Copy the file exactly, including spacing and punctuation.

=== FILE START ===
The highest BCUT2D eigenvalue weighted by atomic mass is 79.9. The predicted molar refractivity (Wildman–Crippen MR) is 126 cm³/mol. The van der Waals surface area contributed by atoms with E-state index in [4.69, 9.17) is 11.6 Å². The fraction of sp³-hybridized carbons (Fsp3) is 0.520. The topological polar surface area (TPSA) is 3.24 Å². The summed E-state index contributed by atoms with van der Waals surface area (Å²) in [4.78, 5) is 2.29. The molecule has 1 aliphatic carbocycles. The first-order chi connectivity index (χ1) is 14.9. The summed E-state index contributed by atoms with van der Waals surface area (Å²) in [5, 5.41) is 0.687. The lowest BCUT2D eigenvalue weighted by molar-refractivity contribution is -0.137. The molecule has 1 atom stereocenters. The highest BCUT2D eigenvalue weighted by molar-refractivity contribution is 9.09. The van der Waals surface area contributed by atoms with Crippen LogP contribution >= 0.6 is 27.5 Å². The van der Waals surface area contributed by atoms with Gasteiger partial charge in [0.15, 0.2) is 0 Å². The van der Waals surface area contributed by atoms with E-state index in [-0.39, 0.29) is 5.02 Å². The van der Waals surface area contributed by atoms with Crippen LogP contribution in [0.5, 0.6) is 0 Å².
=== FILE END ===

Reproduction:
The highest BCUT2D eigenvalue weighted by atomic mass is 79.9. The predicted molar refractivity (Wildman–Crippen MR) is 126 cm³/mol. The van der Waals surface area contributed by atoms with E-state index in [4.69, 9.17) is 11.6 Å². The fraction of sp³-hybridized carbons (Fsp3) is 0.520. The topological polar surface area (TPSA) is 3.24 Å². The summed E-state index contributed by atoms with van der Waals surface area (Å²) in [4.78, 5) is 2.29. The molecule has 1 aliphatic carbocycles. The first-order chi connectivity index (χ1) is 14.9. The summed E-state index contributed by atoms with van der Waals surface area (Å²) in [5, 5.41) is 0.687. The lowest BCUT2D eigenvalue weighted by molar-refractivity contribution is -0.137. The molecule has 1 atom stereocenters. The highest BCUT2D eigenvalue weighted by molar-refractivity contribution is 9.09. The van der Waals surface area contributed by atoms with Crippen LogP contribution >= 0.6 is 27.5 Å². The van der Waals surface area contributed by atoms with Gasteiger partial charge in [0.15, 0.2) is 0 Å². The van der Waals surface area contributed by atoms with E-state index in [-0.39, 0.29) is 5.02 Å². The van der Waals surface area contributed by atoms with Crippen LogP contribution in [0.5, 0.6) is 0 Å².